By DOTTY NIST
What had originally been scheduled as just an organizational first meeting for the new Walton County Board of County Commissioners (BCC) included action and discussion on a number of matters.
The Nov. 20 meeting, the first for newly-sworn commissioners Bill Chapman, Bill Imfeld, and Cindy Meadows, took place at the Walton County Courthouse in DeFuniak Springs. Chapman, Imfeld, and Meadows represent districts 1, 3 and 5, respectively.
At their Oct. 27 regular meeting, the previous commission had made the decision to add one item, the setting of a public hearing, to the agenda,. A roadway activities application for a parade on CR-30A was also added to the agenda, and by Nov. 20, four items requested for addition by Meadows had been put on the agenda as well.
The new commission began by selecting a chairman (District 2 Commissioner Kenneth Pridgen) and a vice chair (District 4 Commissioner Sara Comander.) These are the two incumbent commissioners.
The commissioners voted to schedule a public hearing to consider an ad valorem tax exemption in connection with the expansion of Professional Products, a company providing medical and other equipment both nationally and internationally. Located in DeFuniak Springs, Professional Products plans to purchase a building near its current facility for the expansion. According to Scarlett Phaneuf of the Walton County Economic Development Alliance, the company has been operating in Walton County since 1959, employs 150 people, and has never laid off an employee. The expansion would add 15 new full-time jobs, she detailed.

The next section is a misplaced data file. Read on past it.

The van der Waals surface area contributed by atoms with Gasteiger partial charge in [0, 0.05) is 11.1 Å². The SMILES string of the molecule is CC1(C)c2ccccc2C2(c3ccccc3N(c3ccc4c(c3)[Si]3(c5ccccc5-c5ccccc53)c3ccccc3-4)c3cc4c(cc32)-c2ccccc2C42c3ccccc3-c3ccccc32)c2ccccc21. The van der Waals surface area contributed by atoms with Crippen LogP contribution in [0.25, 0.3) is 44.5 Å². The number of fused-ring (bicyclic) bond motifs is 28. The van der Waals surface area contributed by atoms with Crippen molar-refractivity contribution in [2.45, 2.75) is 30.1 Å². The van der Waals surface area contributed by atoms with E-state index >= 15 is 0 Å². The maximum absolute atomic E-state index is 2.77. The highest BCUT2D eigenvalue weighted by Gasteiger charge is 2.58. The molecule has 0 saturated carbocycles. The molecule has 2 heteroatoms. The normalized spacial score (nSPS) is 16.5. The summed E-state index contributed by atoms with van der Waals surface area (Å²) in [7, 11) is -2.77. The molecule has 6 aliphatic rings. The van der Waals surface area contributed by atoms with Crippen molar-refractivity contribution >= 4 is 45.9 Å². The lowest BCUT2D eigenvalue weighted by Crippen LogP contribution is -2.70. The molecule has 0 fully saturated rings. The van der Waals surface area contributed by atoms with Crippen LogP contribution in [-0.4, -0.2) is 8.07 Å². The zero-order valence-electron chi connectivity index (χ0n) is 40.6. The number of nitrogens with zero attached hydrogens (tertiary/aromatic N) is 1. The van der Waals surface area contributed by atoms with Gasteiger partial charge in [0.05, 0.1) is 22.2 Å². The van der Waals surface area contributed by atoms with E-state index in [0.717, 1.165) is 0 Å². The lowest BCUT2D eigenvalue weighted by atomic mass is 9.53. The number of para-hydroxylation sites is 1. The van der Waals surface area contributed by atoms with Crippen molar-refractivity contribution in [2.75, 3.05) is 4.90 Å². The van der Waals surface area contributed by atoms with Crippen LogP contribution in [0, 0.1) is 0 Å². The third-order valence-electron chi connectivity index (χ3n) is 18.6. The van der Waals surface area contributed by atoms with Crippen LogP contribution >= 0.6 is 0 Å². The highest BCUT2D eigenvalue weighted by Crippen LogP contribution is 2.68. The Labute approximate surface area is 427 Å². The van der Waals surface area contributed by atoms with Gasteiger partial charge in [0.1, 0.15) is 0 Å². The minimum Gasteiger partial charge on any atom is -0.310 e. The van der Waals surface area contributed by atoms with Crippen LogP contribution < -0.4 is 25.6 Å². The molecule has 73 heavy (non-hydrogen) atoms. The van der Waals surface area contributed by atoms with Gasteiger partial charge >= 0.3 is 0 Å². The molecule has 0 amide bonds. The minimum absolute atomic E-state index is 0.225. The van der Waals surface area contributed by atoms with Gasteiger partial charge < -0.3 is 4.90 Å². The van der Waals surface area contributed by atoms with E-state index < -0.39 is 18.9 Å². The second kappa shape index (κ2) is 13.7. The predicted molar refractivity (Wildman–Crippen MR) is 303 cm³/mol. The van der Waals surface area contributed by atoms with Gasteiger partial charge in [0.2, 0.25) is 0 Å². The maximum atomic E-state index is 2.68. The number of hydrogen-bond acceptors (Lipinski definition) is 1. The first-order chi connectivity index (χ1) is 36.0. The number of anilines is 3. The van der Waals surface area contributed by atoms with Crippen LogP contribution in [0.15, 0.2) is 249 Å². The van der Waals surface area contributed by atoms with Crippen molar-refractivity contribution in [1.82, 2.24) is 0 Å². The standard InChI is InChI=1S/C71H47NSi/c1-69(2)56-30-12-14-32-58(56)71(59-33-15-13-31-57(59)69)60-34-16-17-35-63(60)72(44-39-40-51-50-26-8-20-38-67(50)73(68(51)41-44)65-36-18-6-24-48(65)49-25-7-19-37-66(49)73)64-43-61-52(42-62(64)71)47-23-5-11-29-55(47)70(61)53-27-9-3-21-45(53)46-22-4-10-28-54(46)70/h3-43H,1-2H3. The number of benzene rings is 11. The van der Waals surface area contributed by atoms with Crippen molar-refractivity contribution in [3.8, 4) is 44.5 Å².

There would be a total capital investment by the company of $2.5 million in connection with the expansion, according to the proposed ordinance whereby the BCC would approve the tax exemption. Losses to the county for the current fiscal year in connection with the tax exemption are stated as $4,445.38 for improvements to real estate and $2,845.04 for personal property. The exemption would remain effective for up to 10 years.
In the 2012 General Election, county voters had authorized the commissioners to consider granting tax exemptions to new or expanding businesses who would be creating new jobs in Walton County. A public hearing is required in connection with each tax exemption request. The public hearing for Professional Products’ request was scheduled for 4 p.m. on Dec. 11 at the South Walton Courthouse Annex, in conjunction with the regular BCC meeting on that date.
In other action, the commissioners approved Seaside Arts and Entertainment Corporation’s application to close down part of CR-30A for an hour or less in connection with the annual South Walton Holiday Parade on Nov. 24.
Dede Hinote, interim assistant county administrator, told the commissioners that she, Brady Bearden, and Dawn Moliterno, had gone through all 48 applications for the vacant county administrator position to verify which applicants meet minimum qualifications and have required skills and abilities. Moliterno is South Walton Tourist Development Council (TDC) executive director, and Bearden is county support services director. Hinote said a package was being provided to each commissioner including this information.
She suggested that each commissioner choose five to seven applicants that they would like to consider—and that the BCC vote at their Dec. 18 meeting to determine final applicants to be interviewed, with interviews to take place between that date and Jan. 8, when the commissioners would vote to select an administrator. Meadows objected to interviews of final candidates being set up all on the same day, as had been the recent practice. She called for more time to be taken in the selection process. Meadows noted that this is a “critical position.”